Sure methods of attaining a long and healthful life. Transl

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J. Anderson & J. Smith, 1823 - Longevity - 118 pages

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Page xiv - The preservative I am speaking of, is temperance, which has those particular advantages above all other means of health, that it may be practised by all ranks a ml conditions, at any season, or in any place.
Page x - I am mentioning, was of an infirm constitution, till about forty, when by obstinately persisting in an exact course of temperance, he recovered a perfect state of health ; insomuch that at fourscore he published his book which has been translated into English under the title of " Sure and Certain Methods of attaining a Long and Healthy Life.
Page xvii - confections and fruits of numberless sweets and flavours ? What unnatural motions and counter-ferments must such a medley of intemperance produce in the body ! For my part, when I behold a fashionable table set out in all its magnificence, I fancy I see gouts and dropsies, fevers and lethargies, with other innumerable distempers lying in ambuscade among the dishes.
Page 143 - O, reason not the need : our basest beggars Are in the poorest thing superfluous : Allow not nature more than nature needs, Man's life's as cheap as beast's : thou art a lady ; If only to go warm were gorgeous, Why, nature needs not what thou gorgeous wear'st, Which scarcely keeps thee warm.
Page 63 - Euganean hills, and in the most beautiful part of them, adorned with fountains and gardens; and, above all, a convenient and handsome lodge ; in which place I likewise now and then make one in some hunting party suitable to my taste and age. Then I enjoy, for as' many days, my villa in the plain, which is laid out in regular streets, all terminating in a large square, in the middle of which stands the church, suited to the condition of the place. This villa is divided by a wide and rapid branch of...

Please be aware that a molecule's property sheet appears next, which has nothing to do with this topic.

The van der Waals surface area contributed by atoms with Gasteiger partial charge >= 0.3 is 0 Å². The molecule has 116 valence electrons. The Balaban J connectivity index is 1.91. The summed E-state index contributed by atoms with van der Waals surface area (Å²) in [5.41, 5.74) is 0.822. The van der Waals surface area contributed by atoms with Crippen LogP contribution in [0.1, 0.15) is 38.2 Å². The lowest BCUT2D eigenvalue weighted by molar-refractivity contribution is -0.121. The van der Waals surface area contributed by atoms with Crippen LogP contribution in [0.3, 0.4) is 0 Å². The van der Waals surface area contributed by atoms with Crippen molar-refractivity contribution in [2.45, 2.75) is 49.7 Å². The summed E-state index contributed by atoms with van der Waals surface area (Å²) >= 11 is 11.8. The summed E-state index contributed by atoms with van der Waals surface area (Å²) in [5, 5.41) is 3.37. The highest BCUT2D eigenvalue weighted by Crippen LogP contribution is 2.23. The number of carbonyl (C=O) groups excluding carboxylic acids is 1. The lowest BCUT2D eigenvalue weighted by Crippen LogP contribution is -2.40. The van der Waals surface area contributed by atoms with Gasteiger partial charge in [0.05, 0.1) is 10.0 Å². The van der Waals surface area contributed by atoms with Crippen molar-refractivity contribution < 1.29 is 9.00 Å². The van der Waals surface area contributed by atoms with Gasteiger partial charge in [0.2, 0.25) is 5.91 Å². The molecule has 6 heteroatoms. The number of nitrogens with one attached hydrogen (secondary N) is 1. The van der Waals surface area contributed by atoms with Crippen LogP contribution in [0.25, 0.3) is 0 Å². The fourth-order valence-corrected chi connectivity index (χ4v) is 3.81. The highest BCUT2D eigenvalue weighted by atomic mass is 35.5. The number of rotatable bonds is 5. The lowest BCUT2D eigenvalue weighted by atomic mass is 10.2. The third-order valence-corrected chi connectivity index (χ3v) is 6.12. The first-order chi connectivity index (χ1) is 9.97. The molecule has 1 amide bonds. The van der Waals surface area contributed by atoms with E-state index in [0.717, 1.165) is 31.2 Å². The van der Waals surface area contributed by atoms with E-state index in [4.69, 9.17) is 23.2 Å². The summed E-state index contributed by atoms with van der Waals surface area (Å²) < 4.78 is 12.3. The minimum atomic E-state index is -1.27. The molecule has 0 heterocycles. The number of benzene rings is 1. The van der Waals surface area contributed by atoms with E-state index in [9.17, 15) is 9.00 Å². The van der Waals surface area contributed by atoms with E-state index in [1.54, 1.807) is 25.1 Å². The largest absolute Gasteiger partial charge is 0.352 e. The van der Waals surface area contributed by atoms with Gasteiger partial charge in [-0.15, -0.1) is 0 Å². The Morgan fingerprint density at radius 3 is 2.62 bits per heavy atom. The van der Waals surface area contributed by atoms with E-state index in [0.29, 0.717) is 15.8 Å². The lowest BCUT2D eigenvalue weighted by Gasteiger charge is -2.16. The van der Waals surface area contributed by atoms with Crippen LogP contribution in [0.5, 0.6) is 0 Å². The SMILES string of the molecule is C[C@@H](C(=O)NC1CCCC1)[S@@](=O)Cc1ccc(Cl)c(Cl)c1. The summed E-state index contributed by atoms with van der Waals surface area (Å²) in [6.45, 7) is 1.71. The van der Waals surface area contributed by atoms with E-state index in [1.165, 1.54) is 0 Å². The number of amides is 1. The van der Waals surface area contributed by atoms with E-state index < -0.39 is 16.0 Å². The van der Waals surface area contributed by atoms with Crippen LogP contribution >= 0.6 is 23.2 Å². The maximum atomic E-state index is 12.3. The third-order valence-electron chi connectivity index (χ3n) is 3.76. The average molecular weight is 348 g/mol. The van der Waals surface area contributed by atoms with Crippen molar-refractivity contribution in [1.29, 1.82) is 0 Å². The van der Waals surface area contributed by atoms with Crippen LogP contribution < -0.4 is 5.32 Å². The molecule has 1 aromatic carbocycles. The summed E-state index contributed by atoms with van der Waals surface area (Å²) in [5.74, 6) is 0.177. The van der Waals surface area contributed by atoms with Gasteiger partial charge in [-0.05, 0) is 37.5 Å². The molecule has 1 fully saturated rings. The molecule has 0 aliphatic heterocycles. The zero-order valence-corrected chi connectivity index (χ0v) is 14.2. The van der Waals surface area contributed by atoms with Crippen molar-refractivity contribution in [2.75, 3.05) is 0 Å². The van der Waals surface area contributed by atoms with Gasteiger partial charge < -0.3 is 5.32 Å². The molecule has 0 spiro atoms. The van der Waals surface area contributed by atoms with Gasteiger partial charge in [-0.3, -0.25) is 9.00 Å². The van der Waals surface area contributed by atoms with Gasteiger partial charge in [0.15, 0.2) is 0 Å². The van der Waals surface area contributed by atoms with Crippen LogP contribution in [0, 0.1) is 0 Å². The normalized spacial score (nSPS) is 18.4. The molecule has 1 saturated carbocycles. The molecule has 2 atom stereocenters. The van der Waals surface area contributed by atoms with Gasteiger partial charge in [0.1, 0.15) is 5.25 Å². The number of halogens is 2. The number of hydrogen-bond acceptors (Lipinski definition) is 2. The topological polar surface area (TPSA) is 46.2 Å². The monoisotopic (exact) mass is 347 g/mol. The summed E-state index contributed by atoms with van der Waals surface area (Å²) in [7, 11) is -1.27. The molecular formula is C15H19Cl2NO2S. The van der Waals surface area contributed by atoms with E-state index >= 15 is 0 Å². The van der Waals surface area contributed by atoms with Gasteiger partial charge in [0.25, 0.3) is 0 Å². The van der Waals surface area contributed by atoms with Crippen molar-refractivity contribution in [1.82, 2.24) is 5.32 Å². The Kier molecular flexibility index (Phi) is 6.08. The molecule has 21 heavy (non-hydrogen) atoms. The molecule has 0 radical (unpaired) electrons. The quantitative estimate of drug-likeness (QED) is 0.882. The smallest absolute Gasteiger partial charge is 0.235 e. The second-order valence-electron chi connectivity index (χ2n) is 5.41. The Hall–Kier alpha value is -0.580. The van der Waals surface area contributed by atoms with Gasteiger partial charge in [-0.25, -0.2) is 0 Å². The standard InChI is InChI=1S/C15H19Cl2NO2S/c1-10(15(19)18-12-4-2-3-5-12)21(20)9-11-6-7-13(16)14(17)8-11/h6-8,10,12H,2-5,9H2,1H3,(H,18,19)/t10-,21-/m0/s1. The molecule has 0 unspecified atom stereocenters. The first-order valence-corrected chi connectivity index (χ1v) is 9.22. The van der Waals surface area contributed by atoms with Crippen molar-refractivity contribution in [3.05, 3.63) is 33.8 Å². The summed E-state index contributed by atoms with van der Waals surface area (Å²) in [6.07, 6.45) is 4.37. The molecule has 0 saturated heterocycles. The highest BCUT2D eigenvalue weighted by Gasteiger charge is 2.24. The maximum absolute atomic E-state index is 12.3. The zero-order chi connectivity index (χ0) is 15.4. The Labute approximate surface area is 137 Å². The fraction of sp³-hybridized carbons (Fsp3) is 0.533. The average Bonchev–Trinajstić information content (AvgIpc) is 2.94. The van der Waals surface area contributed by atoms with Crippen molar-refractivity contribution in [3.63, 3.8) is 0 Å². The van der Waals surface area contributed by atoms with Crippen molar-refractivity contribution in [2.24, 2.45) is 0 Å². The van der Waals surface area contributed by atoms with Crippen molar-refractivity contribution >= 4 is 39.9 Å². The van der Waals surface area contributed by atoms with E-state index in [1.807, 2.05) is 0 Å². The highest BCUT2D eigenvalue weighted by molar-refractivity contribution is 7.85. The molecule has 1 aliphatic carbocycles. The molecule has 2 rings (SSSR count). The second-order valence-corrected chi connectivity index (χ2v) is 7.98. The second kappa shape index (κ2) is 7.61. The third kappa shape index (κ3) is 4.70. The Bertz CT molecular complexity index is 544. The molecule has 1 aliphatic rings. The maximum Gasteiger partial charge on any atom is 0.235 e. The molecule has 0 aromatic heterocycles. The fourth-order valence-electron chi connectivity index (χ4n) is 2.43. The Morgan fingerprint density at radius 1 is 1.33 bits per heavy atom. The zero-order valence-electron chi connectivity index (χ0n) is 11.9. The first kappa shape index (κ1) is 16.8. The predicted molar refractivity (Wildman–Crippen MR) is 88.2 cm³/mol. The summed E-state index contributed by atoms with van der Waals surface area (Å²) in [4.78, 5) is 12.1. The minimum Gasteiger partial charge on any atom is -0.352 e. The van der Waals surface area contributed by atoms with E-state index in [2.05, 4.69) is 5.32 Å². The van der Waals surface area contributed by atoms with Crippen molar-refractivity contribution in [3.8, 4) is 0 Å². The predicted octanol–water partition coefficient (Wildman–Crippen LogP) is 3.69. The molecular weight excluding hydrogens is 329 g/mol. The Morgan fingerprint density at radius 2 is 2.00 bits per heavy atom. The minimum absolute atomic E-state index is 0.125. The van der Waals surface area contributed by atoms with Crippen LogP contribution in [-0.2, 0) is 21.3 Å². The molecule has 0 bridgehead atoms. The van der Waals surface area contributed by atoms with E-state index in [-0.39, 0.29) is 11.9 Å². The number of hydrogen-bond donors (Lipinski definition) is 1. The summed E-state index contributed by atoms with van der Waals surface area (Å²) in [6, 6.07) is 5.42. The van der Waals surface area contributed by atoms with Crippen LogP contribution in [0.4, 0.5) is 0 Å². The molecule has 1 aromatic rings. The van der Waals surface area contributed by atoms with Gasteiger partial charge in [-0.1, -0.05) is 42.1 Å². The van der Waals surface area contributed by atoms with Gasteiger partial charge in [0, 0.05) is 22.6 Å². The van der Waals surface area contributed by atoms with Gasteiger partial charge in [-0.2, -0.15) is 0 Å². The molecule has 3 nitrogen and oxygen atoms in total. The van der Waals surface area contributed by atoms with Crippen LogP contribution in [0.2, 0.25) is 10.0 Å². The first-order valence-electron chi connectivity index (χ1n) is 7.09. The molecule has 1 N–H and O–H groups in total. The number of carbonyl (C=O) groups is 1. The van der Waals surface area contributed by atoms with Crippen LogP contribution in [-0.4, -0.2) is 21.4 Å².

Page xvii - It is impossible to. lay down ay determinate rule for temperance, because what is luxury in one may be temperance in another : but there are few that have lived any time in the world,, who are not judges of their own constitutions, so far as to know what kinds and what proportions of food do best agree with them. Were I to...
Page xv - If exercise throws off all superfluities, temperance prevents them ; if exercise clears the vessels, temperance neither satiates nor overstrains them ; if exercise raises proper ferments in the humours, and promotes the circulation of the blood, temperance gives nature her full play, and enables her to exert herself in all her force and vigour ; if exercise dissipates a growing distemper, temperance starves it. Physic, for the most part, is nothing else but the substitute of exercise or temperance.
Page 62 - Then, when I cannot enjoy their conversation, I betake myself to the reading of some good book.
Page xiv - I am speaking of is temperance, which has those particular advantages above all other means of health, that it may be practised by all ranks and conditions, at any season, or in any place. It is a kind of regimen into which...
Page 43 - So that, as before, what with bread, meat, the yolk of an egg, and soup, I ate as much as weighed in all twelve ounces, neither more nor less. I now increased it to fourteen ; and as before I drank but fourteen ounces of wine, I now increased it to sixteen.

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